In the contemporary world, accommodation is a considerable issue for many people. Housing prices changes are an appropriate instance of effects, supply, and demand cause to price elasticity. Economic theories explain the compounds of apartments cost. In addition, they partially depend on particular economic variables. This essay will examine the major principles and the key factors, which have an influence on housing prices, and the methods to determine them.
The modern market is highly competitive because of the number of companies, which offer identical or similar options. Customers also influence the market by making the choices and directing producers of goods to the preferable ratio between the proposal’s gain and its price. Demand and supply analysis is a qualitative tool for forecasting grounded on the mentioned concept (Baye & Prince, 2013). This analysis is a part of the economic theory, by which the level of demand for a product is higher when its cost is less, and the opposite. The housing prices follow the same fundamental economic principle, called the law of demand (Baye & Prince, 2013). According to this rule, price and quantity demanded are inversely related and can be determined by the market demand curve (Baye & Prince, 2013). Graphic built on its basis interpolates the quantities consumers would at defined prices.
The other economic theory is based on consumer and producer surplus. It implies both the areas between demand and supply curves, respectively, and the market price (Baye & Prince, 2013). Following this theory, it is possible to calculate benefits from acquiring/selling houses for the price below/beyond the market-based one. If the cost is beneficial for customers, the demand will increase, and the opposite (Baye & Prince, 2013). This principle is essential for determining the optimal housing prices and understanding the causes of their changes.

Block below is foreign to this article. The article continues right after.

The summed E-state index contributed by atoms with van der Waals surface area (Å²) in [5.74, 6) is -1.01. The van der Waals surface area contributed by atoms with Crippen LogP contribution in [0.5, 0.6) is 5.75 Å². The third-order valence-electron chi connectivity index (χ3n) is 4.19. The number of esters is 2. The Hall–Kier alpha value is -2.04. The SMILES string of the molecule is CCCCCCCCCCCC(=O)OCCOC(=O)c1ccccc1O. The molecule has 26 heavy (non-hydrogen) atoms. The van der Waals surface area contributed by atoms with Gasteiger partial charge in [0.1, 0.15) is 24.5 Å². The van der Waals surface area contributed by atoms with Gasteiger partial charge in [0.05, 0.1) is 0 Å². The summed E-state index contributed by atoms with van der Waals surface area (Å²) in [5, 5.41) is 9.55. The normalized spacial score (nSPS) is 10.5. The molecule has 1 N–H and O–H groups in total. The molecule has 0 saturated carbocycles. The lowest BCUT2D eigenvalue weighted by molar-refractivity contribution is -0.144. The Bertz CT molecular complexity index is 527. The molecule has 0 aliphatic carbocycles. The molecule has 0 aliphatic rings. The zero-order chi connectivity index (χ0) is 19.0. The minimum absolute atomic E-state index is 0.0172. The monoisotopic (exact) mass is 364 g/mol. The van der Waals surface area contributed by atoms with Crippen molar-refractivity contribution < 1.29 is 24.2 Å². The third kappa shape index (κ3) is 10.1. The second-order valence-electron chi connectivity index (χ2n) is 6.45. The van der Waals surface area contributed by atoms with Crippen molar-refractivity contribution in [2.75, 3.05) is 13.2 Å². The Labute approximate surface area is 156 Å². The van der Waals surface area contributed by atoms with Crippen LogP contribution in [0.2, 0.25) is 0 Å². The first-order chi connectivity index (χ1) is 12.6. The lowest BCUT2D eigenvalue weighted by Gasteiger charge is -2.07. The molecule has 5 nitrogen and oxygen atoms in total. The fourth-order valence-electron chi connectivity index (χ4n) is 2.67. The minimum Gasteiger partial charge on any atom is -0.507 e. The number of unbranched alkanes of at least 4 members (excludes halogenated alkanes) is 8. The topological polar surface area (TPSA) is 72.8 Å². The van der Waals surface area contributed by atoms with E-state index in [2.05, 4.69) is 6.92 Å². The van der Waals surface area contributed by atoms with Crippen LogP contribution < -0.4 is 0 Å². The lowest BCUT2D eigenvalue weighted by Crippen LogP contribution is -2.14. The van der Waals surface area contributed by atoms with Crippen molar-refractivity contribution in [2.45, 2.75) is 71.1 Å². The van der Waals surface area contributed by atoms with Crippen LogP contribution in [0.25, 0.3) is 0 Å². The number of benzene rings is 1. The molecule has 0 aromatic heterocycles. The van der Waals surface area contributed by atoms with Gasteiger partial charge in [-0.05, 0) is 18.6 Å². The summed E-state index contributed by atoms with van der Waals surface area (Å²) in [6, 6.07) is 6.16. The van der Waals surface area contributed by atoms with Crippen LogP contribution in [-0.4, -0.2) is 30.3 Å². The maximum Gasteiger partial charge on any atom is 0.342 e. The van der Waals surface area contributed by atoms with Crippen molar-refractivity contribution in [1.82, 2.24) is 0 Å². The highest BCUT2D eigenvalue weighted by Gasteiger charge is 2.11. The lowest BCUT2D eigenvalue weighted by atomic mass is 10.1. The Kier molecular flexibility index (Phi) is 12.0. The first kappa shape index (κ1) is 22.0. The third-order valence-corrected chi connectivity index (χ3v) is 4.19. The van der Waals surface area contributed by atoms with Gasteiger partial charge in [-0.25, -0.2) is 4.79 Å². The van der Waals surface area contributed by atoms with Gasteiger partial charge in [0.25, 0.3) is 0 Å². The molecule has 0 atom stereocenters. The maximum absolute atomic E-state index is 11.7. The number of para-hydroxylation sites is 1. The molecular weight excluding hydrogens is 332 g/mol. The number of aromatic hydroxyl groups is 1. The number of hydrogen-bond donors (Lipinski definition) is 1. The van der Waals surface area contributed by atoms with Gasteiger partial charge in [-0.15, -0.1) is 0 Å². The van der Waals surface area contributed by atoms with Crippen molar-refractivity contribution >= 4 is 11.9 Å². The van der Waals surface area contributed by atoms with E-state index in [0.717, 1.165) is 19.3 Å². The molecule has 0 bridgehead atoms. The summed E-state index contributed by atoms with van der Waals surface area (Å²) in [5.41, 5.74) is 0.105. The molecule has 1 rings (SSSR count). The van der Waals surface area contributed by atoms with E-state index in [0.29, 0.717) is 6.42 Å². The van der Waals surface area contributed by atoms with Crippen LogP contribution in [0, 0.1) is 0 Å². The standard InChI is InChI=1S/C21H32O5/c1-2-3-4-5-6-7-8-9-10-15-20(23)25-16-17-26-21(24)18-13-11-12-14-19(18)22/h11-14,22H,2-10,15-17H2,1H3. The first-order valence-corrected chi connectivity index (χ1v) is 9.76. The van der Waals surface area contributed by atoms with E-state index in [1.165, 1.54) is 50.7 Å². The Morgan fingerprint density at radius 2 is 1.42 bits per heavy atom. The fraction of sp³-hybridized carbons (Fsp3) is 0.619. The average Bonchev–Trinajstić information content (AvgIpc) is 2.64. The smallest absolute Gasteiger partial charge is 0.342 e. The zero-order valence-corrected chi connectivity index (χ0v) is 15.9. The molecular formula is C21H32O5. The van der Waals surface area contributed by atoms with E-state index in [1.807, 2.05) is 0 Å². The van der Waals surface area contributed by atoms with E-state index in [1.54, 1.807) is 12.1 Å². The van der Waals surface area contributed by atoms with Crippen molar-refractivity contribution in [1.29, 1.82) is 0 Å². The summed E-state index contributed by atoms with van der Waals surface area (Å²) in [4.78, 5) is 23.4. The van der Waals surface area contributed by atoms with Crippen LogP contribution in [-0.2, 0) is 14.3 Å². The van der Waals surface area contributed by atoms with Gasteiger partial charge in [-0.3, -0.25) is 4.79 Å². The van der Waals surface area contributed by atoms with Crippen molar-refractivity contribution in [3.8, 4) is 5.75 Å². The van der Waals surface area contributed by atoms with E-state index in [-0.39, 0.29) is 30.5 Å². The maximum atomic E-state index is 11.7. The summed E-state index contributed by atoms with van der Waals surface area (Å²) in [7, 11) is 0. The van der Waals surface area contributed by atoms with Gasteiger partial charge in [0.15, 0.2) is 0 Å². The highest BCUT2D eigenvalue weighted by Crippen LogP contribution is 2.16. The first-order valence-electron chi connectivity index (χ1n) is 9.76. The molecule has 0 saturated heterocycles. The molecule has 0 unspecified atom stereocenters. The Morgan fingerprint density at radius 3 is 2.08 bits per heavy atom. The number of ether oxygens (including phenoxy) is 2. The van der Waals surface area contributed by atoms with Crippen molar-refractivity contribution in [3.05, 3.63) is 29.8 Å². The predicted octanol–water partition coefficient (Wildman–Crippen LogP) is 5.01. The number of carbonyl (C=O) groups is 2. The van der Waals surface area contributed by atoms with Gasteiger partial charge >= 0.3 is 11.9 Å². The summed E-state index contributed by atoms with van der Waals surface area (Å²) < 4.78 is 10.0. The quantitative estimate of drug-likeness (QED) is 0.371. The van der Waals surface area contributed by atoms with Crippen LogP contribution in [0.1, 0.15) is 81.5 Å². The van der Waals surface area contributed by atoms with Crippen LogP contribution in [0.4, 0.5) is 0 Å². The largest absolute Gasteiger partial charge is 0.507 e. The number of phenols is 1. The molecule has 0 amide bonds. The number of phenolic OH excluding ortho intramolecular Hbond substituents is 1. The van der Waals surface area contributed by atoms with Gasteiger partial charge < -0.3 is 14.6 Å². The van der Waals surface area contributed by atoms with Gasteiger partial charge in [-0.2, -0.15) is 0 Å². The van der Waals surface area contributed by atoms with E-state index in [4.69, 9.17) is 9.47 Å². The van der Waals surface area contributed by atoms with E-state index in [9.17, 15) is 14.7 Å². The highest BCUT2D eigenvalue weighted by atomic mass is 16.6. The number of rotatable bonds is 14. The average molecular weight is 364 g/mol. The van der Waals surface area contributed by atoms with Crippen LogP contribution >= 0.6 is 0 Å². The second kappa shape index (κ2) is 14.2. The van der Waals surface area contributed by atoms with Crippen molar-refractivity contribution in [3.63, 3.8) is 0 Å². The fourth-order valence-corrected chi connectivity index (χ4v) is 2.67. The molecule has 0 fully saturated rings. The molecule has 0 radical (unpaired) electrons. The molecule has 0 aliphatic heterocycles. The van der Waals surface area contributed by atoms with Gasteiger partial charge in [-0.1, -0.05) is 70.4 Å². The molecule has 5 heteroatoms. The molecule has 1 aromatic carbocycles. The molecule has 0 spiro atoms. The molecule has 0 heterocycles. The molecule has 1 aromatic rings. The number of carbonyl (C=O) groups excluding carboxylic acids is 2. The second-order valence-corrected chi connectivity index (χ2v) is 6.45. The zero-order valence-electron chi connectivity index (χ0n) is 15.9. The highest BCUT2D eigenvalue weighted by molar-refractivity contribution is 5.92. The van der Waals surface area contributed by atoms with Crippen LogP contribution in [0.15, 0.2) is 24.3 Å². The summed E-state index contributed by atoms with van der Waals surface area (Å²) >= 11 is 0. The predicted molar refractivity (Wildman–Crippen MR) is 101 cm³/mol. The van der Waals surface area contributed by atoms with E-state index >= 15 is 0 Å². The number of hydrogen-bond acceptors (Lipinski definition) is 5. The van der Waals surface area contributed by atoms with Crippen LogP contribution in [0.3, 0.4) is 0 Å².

Other Economic Factors
It is necessary to evaluate the overall effect of other economic factors, which influence housing prices, in addition to the mentioned theories. Variables, called demand shifters, influence customers’ willingness to buy an apartment (Baye & Prince, 2013). These factors change the price indirectly by affecting the number of houses buyers would acquire. Demand shifters include but are not limited to income, prices of related goods, advertising, population size, and consumer expectations. Houses are “normal” goods, as they have considerable demand elasticity that implies the direct dependence between population income and their demand (Baye & Prince, 2013). Therefore, producers tend to raise housing prices if their customers can afford to buy more expensive apartments. As the population grows, more people have to acquire accommodation which results in higher demand and prices (Baye & Prince, 2013). These factors may shift the demand curve to the right as more customers become interested in the promoted product.
The second type of variable that influences housing prices are supply shifters. These economic factors directly influence apartments’ costs and include input prices, technological changes, government regulations, the number of competitors, and taxes (Baye & Prince, 2013). The cost of resources is the first factor that forms the eventual price of goods. The decrease in supply causes a leftward shift in the supply curve which means selling less product at each value (Baye & Prince, 2013). Several firms building apartments results in a higher quantity of offered options, and therefore, a lower price. Consideration of all the mentioned factors assists in obtaining a realistic imagination about houses cost formation.
To conclude, consideration of housing prices provides the opportunity to determine the significance of economic theories and factors. The primary rule is the law of demand, complemented by consumer and producer surplus. These principles are essential for explaining the changes in the cost of apartments. In addition, other key economic factors contribute to housing prices formation. Demand and supply shifters are both presented with various variables, which impact the goods’ costs.
Baye, M. R., & Prince, J. T. (2013). Managerial economics and business strategy (8th ed.). New York, NY: McGraw-Hill Education. Web.